The assessment consists of 66 statements/questions grouped in 7 areas: product ownership, agile process, team, quality, engineering practices, fun & learning and integration. Every team member should assess each statement using a scale from 1 (the worst) to 5 (the best). As a result, you get an average assessment of each statement for the whole team and resulting evaluation for each area. The latter is used to plot a Radar Diagram that graphically presents the results.

Please be aware that there is no single, correct interpretation of the assessment’s results. It’s something that very depends on your organisation, maturity of the team and people you’re working with. Furthermore, it’s not final values that matter the most, but their relative comparison and how they change over time (progress/improvement).

Feel free to download the assessment and adjust it to your needs. Please don’t hesitate to let me know if you think that some changes should be implemented.

Download Agile Assessment Download the Agile Assessment spreadsheet

Relative Value Points

Product backlog should be DEEP – detailed appropriately, emergent, estimated and prioritised. Everyone who learns about Scrum should be familiar with these key attributes of a good product backlog.

But how is the product backlog ordered? Well, most Scrum practitioners would probably say that it’s Product Owner’s decision, but the business value seems like a fair attribute to be used for product backlog prioritisation.

While saying so is a good generalisation the reality is, unfortunately, a bit more complex. The reason for this is that a good product backlog consists not only of client-facing stories, but there are also other items like design spikes, technical debt reduction stories, maintenance items, etc. Smart Product Owner knows that she can’t concentrate on business stories only because she’s responsible for long-term product’s adaptability and reliability.

In addition, things like upcoming marketing event may also drive prioritisation and, therefore, short-term value and features of a lower overall value can take precedence over long-term gains.

Furthermore, risk mitigation is also a very important factor that influences how product backlog is ordered. Actual risk reduction is a key objective that the team should concentrate on at the beginning of a complex project. For example, it makes sense to prioritise some technical stories first to check if a technology we want to use is right the project before investing too much money into an endeavour that may eventually fail.

As you can see ordering a product backlog is an act of balancing many different factors, and although business value should be the main driver other aspects also influence decisions made by a Product Owner. It’s worth remembering that there is a difference between value and priority.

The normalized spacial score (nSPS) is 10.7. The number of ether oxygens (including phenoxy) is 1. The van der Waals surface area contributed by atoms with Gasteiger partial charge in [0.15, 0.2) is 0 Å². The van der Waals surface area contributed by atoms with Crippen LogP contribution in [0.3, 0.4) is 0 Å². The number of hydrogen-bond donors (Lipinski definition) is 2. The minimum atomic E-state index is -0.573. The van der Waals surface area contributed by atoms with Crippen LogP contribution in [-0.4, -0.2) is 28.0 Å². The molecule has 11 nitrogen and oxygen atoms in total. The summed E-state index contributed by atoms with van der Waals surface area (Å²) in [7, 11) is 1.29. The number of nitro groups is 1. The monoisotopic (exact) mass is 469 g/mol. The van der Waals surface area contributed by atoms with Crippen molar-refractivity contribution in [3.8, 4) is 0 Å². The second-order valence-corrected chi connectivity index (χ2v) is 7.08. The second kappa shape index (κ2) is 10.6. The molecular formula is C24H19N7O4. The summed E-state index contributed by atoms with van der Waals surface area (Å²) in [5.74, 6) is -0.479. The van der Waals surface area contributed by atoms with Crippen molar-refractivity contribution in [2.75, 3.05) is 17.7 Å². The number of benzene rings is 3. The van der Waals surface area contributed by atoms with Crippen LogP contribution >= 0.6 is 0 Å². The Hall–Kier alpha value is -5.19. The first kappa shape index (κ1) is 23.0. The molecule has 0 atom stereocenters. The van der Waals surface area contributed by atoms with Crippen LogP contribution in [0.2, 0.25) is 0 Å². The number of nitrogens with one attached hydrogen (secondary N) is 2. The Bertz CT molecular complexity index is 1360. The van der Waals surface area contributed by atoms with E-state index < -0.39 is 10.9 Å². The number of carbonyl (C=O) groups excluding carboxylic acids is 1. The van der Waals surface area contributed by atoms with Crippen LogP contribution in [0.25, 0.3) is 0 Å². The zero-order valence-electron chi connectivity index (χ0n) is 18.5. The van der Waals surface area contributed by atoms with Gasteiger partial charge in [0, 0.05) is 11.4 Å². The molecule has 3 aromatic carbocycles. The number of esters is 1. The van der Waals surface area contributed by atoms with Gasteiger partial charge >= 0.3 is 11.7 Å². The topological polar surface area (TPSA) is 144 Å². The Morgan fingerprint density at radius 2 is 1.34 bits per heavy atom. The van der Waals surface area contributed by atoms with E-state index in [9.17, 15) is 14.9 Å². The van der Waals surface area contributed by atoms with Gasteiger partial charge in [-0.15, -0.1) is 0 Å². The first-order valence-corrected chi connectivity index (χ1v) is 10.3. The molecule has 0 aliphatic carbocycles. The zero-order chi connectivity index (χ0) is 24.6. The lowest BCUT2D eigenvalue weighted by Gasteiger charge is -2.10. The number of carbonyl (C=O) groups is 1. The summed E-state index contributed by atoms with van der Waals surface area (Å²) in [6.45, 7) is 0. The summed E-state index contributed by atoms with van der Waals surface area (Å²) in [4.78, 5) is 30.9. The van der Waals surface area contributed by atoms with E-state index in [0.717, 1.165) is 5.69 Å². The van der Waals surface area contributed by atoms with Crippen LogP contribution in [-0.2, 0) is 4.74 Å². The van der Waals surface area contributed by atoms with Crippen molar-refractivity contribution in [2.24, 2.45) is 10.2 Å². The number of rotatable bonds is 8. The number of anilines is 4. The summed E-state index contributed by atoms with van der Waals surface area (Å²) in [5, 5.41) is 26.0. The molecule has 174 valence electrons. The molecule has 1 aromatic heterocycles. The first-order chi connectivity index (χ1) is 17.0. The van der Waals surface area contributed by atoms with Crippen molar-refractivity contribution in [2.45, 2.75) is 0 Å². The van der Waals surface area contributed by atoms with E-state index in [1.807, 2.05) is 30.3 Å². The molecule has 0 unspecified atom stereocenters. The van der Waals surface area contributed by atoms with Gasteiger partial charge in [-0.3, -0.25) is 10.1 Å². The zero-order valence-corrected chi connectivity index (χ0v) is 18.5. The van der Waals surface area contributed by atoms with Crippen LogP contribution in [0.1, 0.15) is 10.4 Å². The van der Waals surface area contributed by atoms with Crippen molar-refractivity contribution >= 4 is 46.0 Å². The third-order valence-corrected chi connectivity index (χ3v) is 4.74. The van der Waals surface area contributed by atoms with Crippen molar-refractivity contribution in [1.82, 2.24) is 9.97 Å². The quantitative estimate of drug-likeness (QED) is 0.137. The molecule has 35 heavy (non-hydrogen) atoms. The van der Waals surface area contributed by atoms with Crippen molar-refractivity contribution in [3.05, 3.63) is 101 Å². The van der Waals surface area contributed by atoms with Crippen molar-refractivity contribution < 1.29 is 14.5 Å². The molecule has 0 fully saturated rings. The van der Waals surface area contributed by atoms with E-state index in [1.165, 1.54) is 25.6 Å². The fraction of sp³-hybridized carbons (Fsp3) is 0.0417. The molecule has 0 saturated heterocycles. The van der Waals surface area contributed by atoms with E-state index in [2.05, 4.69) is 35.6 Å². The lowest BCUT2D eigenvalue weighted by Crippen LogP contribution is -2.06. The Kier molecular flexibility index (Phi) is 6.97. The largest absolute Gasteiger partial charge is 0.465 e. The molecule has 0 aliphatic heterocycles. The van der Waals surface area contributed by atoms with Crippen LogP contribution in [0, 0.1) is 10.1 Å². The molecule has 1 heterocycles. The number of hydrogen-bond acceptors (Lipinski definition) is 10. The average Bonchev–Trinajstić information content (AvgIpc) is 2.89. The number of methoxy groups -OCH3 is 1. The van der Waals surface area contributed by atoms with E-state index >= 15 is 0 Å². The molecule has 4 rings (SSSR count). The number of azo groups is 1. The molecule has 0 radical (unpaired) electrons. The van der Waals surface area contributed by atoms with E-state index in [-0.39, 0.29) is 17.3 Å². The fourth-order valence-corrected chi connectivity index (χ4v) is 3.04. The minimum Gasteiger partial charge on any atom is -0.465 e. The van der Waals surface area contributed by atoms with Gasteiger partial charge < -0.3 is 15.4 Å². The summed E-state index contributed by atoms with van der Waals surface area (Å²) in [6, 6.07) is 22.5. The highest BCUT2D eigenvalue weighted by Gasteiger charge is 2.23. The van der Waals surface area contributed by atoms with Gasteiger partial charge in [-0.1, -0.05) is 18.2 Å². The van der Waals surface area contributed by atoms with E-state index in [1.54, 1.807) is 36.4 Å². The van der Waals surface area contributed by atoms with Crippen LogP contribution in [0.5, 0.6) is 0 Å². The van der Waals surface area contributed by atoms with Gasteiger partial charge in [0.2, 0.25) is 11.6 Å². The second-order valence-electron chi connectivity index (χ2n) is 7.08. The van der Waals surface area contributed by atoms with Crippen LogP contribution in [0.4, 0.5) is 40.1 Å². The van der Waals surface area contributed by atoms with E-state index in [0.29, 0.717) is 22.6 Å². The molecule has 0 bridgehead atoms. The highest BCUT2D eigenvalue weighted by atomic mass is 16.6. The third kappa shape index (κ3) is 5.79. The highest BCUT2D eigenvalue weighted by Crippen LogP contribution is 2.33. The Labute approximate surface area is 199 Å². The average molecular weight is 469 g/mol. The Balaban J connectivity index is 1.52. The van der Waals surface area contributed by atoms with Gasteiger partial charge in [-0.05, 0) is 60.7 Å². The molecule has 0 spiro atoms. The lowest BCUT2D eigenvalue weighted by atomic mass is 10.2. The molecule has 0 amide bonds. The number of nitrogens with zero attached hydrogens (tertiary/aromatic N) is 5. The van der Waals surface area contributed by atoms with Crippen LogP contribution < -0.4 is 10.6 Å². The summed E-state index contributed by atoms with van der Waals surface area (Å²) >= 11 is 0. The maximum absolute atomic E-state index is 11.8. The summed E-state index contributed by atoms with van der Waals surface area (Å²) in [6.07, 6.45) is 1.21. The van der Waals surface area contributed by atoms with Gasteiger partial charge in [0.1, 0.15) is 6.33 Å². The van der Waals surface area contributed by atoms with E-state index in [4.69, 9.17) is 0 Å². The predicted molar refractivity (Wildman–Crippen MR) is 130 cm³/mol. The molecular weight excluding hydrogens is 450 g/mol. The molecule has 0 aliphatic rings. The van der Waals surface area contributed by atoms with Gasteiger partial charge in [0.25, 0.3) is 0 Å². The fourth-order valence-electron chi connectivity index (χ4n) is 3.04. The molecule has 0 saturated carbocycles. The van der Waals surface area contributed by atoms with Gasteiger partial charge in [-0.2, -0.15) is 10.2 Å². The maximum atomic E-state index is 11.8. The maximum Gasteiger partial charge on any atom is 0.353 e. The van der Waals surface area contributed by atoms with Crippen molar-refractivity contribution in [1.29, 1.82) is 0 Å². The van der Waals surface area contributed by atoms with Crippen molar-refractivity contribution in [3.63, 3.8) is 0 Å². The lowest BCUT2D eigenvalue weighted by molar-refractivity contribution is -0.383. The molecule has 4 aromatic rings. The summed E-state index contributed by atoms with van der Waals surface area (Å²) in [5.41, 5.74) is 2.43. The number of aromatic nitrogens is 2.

OK, but how does a Product Owner know a business value of all the stories? Of course, it’s a Product Owner’s job to understand what set of features the product needs to have to delight its users, but how does a Product Owner make day-to-day decisions when a product backlog consist of hundreds or thousands of items? Relative Value Points (see Agile Project Management by Jim Highsmith) and ROI is the answer.

Value points are somehow similar to story points, but they are calculated top-down instead of bottom-up. The idea is that value points (i.e. 1, 2, 3, 5, 8 and 13) are assigned to features first, and then a percentage of total feature points is calculated for each feature (i.e. three features with 3, 5 and 8 value points assigned get 19%, 31%, and 50% respectively). Next value points are allocated to stories (the same way), but the percentages assigned to a set of stories are capped by the percentage of their parent feature (i.e. if the first feature consists of two stories with 2 and 8 value points assigned, the percentage for these stories is 4% and 15% respectively).

As a result of using this simple algorithm all the stories in a product backlog have a percentage value assigned. A value of each story is relative to other stories and, therefore, allows for comparing them with regards to a business value they deliver to clients. Relative value points can be further used to allocate revenue stream or net present value (NPV) to features/stories, but most organisations don’t go through this step (many organisations don’t do a good cost-benefit analysis at all).

Value points have another advantage – they increase transparency and understanding in the team. They can be also used to calculate a relative ROI (Return On Investment) for each story which is another tool that can help the team make better decisions regarding priority of backlog items. In this scenario, relative ROI can be defined as a ratio between the business value of a story (in value points) and its complexity (in story points). Please bear in mind that relative ROI can’t be converted to money, but allows for comparing user stories – a chart below can help Product Owner see which stories have best ROI:

relative value points